What is a ketogenic diet?
The ketogenic diet is characterised by being very low in carbohydrates, between 20 grams and 50 grams per day. Less than ten per cent of the energy we consume every day would come from them, when under normal conditions they represent at least 50% of our food.
"Generally, a ketogenic diet includes many meats, eggs, processed meats, sausages, cheeses, fish, nuts, butter, oils, seeds and fibrous vegetables," says Pablo Ojeda, a dietitian specializing in TCA and obesity.
On 20 January a study was published in Nature Metabolism showing the effect of a very strict ketogenic diet on a group of mice. The diet consisted of 99% fat and one per cent carbohydrates.
What was observed is that, at the beginning of this diet, the risk of diabetes and inflammation was reduced and its metabolism improved. After a week, mice showed a reduction in blood sugar levels and inflammation. However, what the researchers found was that when the body is in this mode of ingesting 99% fat and 1% carbohydrates, in addition to producing a breakdown of fat, a storage of fat also takes place. When mice continued on a high-fat, low-carb diet for more than a week, they consumed more fat than they could burn, and developed diabetes and obesity.
The food technologist and dietitian-nutritionist, Beatriz Robles, points out that studies like this, based on animals and not on humans, cannot be used to make recommendations to the population. They can serve as a starting point, but so fa, in her opinion, the quality of the evidence in this study is very low.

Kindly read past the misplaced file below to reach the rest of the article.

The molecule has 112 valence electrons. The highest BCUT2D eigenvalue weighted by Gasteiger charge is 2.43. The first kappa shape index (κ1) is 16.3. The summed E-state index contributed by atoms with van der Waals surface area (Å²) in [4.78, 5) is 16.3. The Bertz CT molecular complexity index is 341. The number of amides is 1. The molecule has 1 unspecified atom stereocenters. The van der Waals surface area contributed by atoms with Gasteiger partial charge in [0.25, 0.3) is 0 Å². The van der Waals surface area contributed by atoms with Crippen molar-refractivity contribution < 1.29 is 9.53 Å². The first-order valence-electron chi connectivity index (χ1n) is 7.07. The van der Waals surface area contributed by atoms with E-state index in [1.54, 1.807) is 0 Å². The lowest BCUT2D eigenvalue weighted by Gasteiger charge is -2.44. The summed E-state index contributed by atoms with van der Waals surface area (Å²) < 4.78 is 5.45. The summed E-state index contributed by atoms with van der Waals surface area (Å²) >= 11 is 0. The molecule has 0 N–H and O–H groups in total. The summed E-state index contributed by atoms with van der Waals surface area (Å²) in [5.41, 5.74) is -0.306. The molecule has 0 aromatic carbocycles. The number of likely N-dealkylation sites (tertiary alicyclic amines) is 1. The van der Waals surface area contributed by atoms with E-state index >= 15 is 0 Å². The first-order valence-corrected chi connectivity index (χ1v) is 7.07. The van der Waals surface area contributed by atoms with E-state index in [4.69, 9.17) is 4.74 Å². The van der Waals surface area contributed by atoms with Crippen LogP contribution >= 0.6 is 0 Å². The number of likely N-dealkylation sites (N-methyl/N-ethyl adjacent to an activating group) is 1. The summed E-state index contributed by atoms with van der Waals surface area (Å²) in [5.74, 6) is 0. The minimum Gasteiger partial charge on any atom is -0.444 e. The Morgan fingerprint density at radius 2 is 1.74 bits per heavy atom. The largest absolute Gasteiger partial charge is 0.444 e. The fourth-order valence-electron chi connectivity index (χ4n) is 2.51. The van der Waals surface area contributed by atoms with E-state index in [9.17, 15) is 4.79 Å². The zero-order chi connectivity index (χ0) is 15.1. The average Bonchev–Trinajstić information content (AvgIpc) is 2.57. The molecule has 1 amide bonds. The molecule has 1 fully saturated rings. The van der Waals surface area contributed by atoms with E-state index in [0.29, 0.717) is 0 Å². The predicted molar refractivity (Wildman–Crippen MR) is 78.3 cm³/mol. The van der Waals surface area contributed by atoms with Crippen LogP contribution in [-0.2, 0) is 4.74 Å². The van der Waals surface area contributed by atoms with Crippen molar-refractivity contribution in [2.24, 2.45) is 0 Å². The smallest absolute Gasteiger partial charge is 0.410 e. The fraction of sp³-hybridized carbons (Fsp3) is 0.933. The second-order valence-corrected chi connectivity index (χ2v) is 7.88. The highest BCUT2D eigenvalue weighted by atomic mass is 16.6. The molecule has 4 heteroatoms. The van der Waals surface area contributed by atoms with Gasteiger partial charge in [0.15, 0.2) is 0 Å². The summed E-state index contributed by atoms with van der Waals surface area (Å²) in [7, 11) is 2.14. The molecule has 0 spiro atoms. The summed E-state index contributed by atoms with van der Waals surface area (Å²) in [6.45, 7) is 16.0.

Side effects of a ketogenic diet
"One of the main criticisms of this diet is that many people tend to eat too much protein and low-quality fats from processed foods, with too few fruits and vegetables. Patients with kidney disease should be cautious because this diet could worsen their condition. In addition, some patients may feel a little tired at first, while others may have bad breath, nausea, vomiting, constipation, and trouble sleeping,” says Pablo Ojeda.
Robles, on the other hand, points to the lack of fibre that usually occurs if a ketogenic diet is followed. Moreover, "All compounds that have some physiological activity and come from foods such as fruits and legumes, we will not get it", he points out. An example would be antioxidants, present in fruits.
The benefits of a ketogenic diet under examination
Two of the benefits attributed to the ketogenic diet are weight loss and reduced cardiovascular risk. For Beatriz Robles there are no significant differences between adopting this diet or another one focused on the same objectives, that is, following a ketogenic diet for a year, which would be rather complicated because of its huge carbohydrate restriction causing most people to abandon it, the weight lost would be similar.
Another benefit attributed to the ketogenic diet is that it allows controlling blood glucose in type II diabetes. It could improve blood sugar control but the quality of evidence is so low that it cannot be generally recommended.